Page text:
So, you might not be able to see the traces that well, on the left hand side I measured out a little over 1kohm worth of yarn and darned it back and forth as a resistor. So that's cool.

Everything else is just embroidered in. As you can see it works. So that's a start

 * * * I have a new blog, brew4drunk, detailing my fun and trials learning to brew wine, beer and other forms of alcohol * * *

Sunday, 11 November 2012

Twisted Band

There are two seperate packs of 20 cards here, each working independently and then together.

The left hand pack is threaded in the Z direction, the right hand pack is threaded S. If you weave them together they form a chevron. If you weave them seperately they form two different twisted bands.

So, here I wove them together for a but, then seperated them and wove each pack seperately for 40 picks. I then allowed them to follow their natural twist and added a little extra in, by turning the band over in their desired direction, cards and all by 360 degrees.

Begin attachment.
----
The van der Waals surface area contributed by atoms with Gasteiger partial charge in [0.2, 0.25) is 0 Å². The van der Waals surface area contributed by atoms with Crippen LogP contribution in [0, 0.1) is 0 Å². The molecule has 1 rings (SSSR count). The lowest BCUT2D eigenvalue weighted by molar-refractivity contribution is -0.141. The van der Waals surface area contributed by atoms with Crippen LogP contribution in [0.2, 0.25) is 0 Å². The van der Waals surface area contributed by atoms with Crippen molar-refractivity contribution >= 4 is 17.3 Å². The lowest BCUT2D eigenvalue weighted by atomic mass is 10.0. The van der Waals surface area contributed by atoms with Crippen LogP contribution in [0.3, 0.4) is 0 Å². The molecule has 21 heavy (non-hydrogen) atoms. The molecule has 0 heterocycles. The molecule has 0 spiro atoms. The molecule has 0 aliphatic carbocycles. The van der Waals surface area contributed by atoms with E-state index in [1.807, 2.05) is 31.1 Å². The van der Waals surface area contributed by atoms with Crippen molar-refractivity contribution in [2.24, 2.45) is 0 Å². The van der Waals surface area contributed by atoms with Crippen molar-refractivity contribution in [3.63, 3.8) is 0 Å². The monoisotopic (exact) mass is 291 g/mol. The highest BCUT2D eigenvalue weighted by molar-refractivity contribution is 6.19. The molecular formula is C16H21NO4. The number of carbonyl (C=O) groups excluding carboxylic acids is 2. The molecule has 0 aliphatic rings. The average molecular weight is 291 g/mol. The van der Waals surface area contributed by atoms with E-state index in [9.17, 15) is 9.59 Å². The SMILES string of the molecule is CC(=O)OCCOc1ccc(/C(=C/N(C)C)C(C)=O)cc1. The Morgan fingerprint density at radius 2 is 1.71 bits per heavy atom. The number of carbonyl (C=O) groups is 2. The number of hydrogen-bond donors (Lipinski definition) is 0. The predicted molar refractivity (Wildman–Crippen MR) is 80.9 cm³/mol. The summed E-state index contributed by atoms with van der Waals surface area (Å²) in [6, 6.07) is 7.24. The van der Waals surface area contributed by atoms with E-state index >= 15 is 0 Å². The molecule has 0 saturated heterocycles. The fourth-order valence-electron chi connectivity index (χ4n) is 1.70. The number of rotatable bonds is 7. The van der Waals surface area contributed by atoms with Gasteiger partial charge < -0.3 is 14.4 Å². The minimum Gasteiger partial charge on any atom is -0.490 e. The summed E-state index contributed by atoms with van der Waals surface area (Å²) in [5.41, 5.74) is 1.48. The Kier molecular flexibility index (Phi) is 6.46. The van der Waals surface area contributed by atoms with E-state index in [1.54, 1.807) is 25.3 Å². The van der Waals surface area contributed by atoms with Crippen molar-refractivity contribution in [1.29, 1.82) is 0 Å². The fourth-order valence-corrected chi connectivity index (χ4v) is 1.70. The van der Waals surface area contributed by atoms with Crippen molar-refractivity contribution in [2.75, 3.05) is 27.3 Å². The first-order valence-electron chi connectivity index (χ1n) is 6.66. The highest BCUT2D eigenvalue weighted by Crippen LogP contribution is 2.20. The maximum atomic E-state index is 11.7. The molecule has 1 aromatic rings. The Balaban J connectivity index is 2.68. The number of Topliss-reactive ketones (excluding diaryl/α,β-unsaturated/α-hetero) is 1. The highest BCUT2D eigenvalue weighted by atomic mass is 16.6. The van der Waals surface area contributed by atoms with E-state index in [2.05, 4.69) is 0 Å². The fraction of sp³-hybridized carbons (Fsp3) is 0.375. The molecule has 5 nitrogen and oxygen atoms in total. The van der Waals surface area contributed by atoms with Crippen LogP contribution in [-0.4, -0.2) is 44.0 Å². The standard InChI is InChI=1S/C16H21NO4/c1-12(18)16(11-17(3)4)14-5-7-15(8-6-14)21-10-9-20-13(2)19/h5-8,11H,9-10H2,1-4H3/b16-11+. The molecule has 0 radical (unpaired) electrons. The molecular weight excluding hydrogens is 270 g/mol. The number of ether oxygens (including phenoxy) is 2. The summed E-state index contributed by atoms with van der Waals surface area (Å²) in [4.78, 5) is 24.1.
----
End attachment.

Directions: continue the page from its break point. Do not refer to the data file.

Then weave them together again for a bit.

And you get this interesting effect. Which is interesting

Wednesday, 7 November 2012

Smart tex again

I apologise for once again using my blog as a placeholder for my notes and planning stuff.

It's just quicker typing it out here than writing it down on paper, and if i saved it as a normal document I'd just lose it.


For the innovation project I will be working from the work I did in last year's innovation project, where I made potentiometers from knitted conductive fabric. I also made knitted pushbuttons. All of which worked, but the potentiometers were a wee bit sketchy. Though, funnily,  they're the part of the project that was picked up by someone else, and was used as the basis of a synthesizer with a knitted textile interface.

Simply a 1D potentiometer, with a single variable. Pressing it against a conductive surface at various points along it's length caused the resistance value of the circuit created to vary, thus making the circuit do different things. It was all analog, my good man Tom is all about the analog.